A Minute’s Silence by Siegried Lenz


A Minute’s silence by Siegried Lenz

German fiction

Original title –  Schweigeminute

Translator – Anthea Bell

Source – personnel copy

What will you do when the war is over, tender comrade
When we lay down our weary guns
When we return home to our wives and families
And look into the eyes of our sons
What will you say of the bond we had, tender comrade
Will you say that we were brave
As the shells fell all around us
Or that we wept and cried for our mothers
And cursed our fathers
For forgetting that all men are brothers

Will you say that we were heroes
Or that fear of dying among strangers
Tore our innocence and false shame away
And from that moment on deep in my heart I knew
That I would only give my life for love

I choose tender comrade a song about forbidden love

I move on to another great German writer Siegfried Lenz is maybe less well-known in English the Boll and Grass . I won this Siegfried Lenz  as well in a German lit month competition .He was also in Group 47 , which was a group of writers that was brought together to promote the new democratic west germany after the war Gunter grass was also a member of it .He won most of the big prize in germany including the Goethe prize .He died last year this was a book he wrote this novella in his later life.

“Here sit we down in tears and grief ” sang our school choir at the beginning of the hour of remembrance. Then Herr Block, the principal, went over to the rostrum, which was surrounded by wreaths. He walked slowly, hardly glancing at the crowded school hall, and stopped in front of Stella’s photograph on its wooden easel. He straightened up or seemed to straighten up then bowed very low.

The opening as they have the memorial service at the school for Stella .

A minute’s silence is told on two timelines the present is a memorial service for an English teacher Stella in the crowd is one of her Pupils Christian .But Christian was more than a pupil the second timeline is the building of the relationship between Stella and Christian , from her starting to teach him Orwell in class to the pair draw closer together whilst meeting in secret at school they finally start meeting out of the school as Christian meets Stella at her father’s house her father makes his living by finding stones in the sea . Just before she is due to take a boat trip with her friends and spend time away from Christian.this is where on the boat something happens to Stella .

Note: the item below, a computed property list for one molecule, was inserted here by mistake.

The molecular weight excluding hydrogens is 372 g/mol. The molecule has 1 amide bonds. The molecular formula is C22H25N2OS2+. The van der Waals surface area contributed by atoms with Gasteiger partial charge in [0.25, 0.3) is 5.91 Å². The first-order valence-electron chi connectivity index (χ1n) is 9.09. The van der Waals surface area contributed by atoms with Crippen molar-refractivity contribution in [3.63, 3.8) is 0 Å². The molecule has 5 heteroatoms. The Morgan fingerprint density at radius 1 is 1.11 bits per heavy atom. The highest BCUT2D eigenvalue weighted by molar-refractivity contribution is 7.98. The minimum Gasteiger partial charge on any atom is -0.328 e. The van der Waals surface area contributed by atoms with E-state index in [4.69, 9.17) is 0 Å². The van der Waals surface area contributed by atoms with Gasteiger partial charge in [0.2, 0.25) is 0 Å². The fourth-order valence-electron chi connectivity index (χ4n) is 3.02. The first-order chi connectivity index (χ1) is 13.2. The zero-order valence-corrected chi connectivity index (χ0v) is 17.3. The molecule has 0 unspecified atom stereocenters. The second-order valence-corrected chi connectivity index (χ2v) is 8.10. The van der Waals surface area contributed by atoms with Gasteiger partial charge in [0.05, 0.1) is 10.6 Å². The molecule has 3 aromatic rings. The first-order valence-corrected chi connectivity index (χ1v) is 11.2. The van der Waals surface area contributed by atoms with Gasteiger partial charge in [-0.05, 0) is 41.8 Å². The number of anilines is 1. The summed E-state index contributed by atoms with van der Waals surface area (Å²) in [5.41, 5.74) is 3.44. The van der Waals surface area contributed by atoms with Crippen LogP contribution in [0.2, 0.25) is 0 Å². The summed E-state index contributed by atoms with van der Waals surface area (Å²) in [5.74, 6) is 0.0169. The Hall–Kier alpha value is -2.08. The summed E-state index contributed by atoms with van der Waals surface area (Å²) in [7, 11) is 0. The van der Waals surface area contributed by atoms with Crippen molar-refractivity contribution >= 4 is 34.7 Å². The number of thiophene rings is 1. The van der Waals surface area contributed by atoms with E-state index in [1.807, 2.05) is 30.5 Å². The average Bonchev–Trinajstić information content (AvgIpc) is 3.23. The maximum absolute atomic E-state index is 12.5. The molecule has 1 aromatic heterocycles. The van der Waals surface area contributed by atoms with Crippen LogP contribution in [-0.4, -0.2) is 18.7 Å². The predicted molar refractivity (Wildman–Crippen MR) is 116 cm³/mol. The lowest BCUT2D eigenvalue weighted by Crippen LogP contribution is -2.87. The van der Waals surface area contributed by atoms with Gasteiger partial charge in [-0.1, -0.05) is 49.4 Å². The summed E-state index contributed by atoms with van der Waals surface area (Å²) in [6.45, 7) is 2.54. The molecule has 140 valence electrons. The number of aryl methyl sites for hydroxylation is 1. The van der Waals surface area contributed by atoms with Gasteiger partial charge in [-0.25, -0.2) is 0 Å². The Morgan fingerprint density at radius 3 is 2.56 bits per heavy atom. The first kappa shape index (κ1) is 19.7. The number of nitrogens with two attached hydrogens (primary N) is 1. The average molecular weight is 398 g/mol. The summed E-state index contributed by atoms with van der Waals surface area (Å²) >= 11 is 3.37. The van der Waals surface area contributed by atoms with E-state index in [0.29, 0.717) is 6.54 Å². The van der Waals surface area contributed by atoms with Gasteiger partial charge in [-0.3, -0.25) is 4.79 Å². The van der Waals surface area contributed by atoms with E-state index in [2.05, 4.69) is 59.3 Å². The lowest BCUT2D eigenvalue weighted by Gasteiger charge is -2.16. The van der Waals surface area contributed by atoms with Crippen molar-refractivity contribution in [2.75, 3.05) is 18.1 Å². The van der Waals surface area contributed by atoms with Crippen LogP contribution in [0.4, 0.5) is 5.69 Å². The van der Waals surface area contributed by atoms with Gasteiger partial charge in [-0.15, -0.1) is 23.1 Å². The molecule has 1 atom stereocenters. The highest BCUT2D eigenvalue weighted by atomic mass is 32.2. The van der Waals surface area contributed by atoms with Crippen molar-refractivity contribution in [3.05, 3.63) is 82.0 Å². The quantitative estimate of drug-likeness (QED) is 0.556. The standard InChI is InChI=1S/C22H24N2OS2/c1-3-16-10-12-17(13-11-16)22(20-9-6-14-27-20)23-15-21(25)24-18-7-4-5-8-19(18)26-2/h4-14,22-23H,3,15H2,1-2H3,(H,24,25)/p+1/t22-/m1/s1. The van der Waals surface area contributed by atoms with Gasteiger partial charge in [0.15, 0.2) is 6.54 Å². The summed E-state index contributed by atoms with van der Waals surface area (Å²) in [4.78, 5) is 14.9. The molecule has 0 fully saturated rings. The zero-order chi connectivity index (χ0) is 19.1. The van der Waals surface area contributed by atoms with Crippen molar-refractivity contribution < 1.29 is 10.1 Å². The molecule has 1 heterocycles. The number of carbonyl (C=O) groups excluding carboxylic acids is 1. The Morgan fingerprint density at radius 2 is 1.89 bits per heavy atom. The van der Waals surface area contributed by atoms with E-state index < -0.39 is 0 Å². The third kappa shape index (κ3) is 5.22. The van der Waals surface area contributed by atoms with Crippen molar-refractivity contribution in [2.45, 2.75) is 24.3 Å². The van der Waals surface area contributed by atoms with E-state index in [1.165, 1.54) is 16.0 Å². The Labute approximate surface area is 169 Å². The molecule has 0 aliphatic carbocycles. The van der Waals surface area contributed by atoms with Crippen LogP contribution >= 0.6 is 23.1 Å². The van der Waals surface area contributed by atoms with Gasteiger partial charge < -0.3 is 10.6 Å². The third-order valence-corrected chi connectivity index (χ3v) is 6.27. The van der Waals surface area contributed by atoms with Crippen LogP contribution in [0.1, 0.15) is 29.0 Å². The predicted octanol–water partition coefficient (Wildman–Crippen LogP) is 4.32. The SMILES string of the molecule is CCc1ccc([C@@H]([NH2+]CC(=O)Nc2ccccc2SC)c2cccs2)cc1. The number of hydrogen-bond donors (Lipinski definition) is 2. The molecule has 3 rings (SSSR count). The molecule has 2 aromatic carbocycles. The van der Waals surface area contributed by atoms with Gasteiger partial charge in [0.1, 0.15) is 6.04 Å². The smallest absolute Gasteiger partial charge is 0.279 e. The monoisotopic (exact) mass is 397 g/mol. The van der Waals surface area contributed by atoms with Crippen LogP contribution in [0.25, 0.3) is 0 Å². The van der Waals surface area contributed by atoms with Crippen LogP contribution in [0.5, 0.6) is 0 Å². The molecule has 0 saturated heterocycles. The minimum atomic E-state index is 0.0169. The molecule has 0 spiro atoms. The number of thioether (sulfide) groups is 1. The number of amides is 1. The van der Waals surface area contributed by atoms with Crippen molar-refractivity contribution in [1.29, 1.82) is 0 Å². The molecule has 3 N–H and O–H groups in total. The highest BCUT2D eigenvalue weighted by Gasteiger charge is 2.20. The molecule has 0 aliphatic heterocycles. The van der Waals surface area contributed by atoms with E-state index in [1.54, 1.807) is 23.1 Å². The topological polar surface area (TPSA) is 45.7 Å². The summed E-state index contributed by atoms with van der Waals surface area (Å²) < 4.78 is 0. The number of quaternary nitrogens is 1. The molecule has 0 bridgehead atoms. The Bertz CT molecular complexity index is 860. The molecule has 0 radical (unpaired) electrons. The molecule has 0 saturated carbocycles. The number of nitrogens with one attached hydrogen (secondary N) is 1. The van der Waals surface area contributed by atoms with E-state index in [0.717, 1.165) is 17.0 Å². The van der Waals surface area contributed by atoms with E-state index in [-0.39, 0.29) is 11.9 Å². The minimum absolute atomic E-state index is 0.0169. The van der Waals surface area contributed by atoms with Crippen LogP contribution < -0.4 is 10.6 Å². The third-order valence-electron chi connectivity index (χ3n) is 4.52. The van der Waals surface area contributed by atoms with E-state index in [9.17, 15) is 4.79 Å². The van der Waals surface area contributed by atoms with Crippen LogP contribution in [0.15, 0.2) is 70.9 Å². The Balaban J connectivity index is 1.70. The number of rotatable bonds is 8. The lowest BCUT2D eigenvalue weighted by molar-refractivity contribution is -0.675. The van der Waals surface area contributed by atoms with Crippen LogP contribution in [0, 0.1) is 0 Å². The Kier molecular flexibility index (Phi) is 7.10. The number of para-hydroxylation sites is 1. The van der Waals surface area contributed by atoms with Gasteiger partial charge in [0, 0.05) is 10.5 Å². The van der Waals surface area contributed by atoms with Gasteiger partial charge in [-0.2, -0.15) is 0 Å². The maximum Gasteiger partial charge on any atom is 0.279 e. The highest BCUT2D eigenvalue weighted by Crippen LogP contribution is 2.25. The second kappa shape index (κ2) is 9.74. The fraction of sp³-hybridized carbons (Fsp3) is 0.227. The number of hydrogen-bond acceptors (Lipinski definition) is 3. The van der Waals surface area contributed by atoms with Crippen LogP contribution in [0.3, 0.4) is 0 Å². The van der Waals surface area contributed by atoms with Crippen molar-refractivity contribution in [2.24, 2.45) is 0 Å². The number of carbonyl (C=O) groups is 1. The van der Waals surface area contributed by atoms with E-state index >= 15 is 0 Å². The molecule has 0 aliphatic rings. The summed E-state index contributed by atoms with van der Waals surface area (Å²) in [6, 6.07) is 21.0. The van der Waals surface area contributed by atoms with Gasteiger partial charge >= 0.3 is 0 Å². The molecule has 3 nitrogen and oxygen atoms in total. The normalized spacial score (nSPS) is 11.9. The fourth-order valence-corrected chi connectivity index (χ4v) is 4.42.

“A stone fisher can always tell where to go ” I said “My father knows whole stone-fields and artificial reefs built a hundred years ago, and he goes searching for those. He carries the sea chart showing the richest sources of big blocks around in his head ”

I’d like to see those stone fields sometime said Stella.

A stone fisher is a job I hadn’t heard of till this book what a truly unique job fishing for stones .

This is a great novella a romance doomed but end before it was doomed two young people joined together even thou one is a teacher and the other is pupil the years between them although not said isn’t many she had just started teaching.He is great at describing the relationship blossoming between the two , but also the world things like Stella’s father talking about his job scrapping stones from the sea bed. I must admit Anthea bell did a wonderful job on this book it is so poetic and delicate i forgot it was a translation, which is why she is still one of my favourite translators .The tale of two lovers told through the younger christians eyes as he tries in the minute’s silence to remember miss Stella Peterson his teacher and oh his lover as well .Is Short yet lingering in the reader’s mind I will be reading more books from him.This is the perfect Novella doesn’t get bogged down in too much history glimpse of the romance and the present give you enough .

Have you read Siegfried Lenz ?



6 Comments (+add yours?)

  1. Caroline
    Nov 04, 2015 @ 16:05:05

    This sounds great. I’ve never read Lenz which is a shame given that he’s knosidered to be one of the finest German writers.


  2. Mytwostotinki
    Nov 04, 2015 @ 16:32:22

    The German Lesson, a very popular book in Germany, was the first book by him I read. I liked also Heimatmuseum (The Heritage) and several of his short story collections. A very productive and popular author and together with Grass one of the most fervent intellectual supporters of the new Ostpolitik that advocated for a better understanding between Germany and its neighbors in Eastern Europe, particularly with Poland. Great review, Stu!


  3. 1streading
    Nov 08, 2015 @ 15:40:14

    Not a writer I’d heard of. Stu – though I notice Faber Finds reprinted a couple of his novels fairly recently. This seems to have been published in the US as Stella.


  4. Trackback: German Literature Month V: Author Index | Lizzy's Literary Life
  5. Trackback: Anthea Bell RIP | Winstonsdad's Blog

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November 2015


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